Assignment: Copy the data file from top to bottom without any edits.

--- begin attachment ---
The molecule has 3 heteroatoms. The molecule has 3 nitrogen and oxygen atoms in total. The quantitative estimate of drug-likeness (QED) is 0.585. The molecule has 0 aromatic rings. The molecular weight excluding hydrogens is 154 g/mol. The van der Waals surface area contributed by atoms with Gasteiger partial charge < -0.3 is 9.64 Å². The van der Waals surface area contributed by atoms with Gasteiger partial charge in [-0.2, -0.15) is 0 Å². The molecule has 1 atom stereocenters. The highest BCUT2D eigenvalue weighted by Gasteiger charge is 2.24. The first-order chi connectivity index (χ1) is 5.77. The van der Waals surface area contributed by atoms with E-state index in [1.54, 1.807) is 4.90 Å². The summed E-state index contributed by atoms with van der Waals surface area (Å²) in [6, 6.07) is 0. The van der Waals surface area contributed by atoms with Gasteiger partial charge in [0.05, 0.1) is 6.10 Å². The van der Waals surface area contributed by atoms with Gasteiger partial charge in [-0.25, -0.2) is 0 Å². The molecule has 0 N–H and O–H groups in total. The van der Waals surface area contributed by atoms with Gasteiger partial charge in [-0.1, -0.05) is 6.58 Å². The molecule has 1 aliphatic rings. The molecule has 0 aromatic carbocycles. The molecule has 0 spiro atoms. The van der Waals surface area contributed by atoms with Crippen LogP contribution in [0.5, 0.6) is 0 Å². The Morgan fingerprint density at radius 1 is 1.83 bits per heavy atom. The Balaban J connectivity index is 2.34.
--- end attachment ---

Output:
The molecule has 3 heteroatoms. The molecule has 3 nitrogen and oxygen atoms in total. The quantitative estimate of drug-likeness (QED) is 0.585. The molecule has 0 aromatic rings. The molecular weight excluding hydrogens is 154 g/mol. The van der Waals surface area contributed by atoms with Gasteiger partial charge < -0.3 is 9.64 Å². The van der Waals surface area contributed by atoms with Gasteiger partial charge in [-0.2, -0.15) is 0 Å². The molecule has 1 atom stereocenters. The highest BCUT2D eigenvalue weighted by Gasteiger charge is 2.24. The first-order chi connectivity index (χ1) is 5.77. The van der Waals surface area contributed by atoms with E-state index in [1.54, 1.807) is 4.90 Å². The summed E-state index contributed by atoms with van der Waals surface area (Å²) in [6, 6.07) is 0. The van der Waals surface area contributed by atoms with Gasteiger partial charge in [0.05, 0.1) is 6.10 Å². The van der Waals surface area contributed by atoms with Gasteiger partial charge in [-0.25, -0.2) is 0 Å². The molecule has 0 N–H and O–H groups in total. The van der Waals surface area contributed by atoms with Gasteiger partial charge in [-0.1, -0.05) is 6.58 Å². The molecule has 1 aliphatic rings. The molecule has 0 aromatic carbocycles. The molecule has 0 spiro atoms. The van der Waals surface area contributed by atoms with Crippen LogP contribution in [0.5, 0.6) is 0 Å². The Morgan fingerprint density at radius 1 is 1.83 bits per heavy atom. The Balaban J connectivity index is 2.34.